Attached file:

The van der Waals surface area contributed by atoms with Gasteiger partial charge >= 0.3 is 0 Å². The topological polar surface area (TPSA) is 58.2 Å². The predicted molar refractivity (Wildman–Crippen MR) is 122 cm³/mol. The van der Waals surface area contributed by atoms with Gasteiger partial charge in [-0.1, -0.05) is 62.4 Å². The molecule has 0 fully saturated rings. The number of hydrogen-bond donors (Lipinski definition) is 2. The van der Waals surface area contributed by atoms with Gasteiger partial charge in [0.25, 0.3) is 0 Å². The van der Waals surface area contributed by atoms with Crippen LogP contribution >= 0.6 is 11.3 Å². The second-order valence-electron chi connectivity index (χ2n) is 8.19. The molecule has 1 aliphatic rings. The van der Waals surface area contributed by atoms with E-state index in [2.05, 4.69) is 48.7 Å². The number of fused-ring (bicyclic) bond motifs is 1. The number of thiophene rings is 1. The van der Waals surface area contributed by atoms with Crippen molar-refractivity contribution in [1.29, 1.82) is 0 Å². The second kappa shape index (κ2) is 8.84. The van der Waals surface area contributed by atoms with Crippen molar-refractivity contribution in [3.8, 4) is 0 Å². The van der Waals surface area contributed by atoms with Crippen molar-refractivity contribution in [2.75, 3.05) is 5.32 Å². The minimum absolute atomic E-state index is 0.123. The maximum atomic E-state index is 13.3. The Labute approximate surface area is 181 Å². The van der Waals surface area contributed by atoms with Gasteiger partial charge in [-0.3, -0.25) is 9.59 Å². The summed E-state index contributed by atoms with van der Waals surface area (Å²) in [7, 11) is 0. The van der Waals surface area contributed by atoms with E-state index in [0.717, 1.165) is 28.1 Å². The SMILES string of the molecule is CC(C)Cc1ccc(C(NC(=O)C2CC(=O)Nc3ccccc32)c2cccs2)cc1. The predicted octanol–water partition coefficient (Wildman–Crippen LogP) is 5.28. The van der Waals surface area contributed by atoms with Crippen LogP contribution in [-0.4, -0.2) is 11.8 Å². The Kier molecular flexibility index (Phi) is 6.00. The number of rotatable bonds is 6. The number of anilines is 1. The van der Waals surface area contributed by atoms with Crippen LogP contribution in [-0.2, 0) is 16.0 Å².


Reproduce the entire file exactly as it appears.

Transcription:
The van der Waals surface area contributed by atoms with Gasteiger partial charge >= 0.3 is 0 Å². The topological polar surface area (TPSA) is 58.2 Å². The predicted molar refractivity (Wildman–Crippen MR) is 122 cm³/mol. The van der Waals surface area contributed by atoms with Gasteiger partial charge in [-0.1, -0.05) is 62.4 Å². The molecule has 0 fully saturated rings. The number of hydrogen-bond donors (Lipinski definition) is 2. The van der Waals surface area contributed by atoms with Gasteiger partial charge in [0.25, 0.3) is 0 Å². The van der Waals surface area contributed by atoms with Crippen LogP contribution >= 0.6 is 11.3 Å². The second-order valence-electron chi connectivity index (χ2n) is 8.19. The molecule has 1 aliphatic rings. The van der Waals surface area contributed by atoms with E-state index in [2.05, 4.69) is 48.7 Å². The number of fused-ring (bicyclic) bond motifs is 1. The number of thiophene rings is 1. The van der Waals surface area contributed by atoms with Crippen molar-refractivity contribution in [1.29, 1.82) is 0 Å². The second kappa shape index (κ2) is 8.84. The van der Waals surface area contributed by atoms with Crippen molar-refractivity contribution in [3.8, 4) is 0 Å². The van der Waals surface area contributed by atoms with Crippen molar-refractivity contribution in [2.75, 3.05) is 5.32 Å². The minimum absolute atomic E-state index is 0.123. The maximum atomic E-state index is 13.3. The Labute approximate surface area is 181 Å². The van der Waals surface area contributed by atoms with Gasteiger partial charge in [-0.3, -0.25) is 9.59 Å². The summed E-state index contributed by atoms with van der Waals surface area (Å²) in [7, 11) is 0. The van der Waals surface area contributed by atoms with E-state index in [0.717, 1.165) is 28.1 Å². The SMILES string of the molecule is CC(C)Cc1ccc(C(NC(=O)C2CC(=O)Nc3ccccc32)c2cccs2)cc1. The predicted octanol–water partition coefficient (Wildman–Crippen LogP) is 5.28. The van der Waals surface area contributed by atoms with Crippen LogP contribution in [-0.4, -0.2) is 11.8 Å². The Kier molecular flexibility index (Phi) is 6.00. The number of rotatable bonds is 6. The number of anilines is 1. The van der Waals surface area contributed by atoms with Crippen LogP contribution in [-0.2, 0) is 16.0 Å².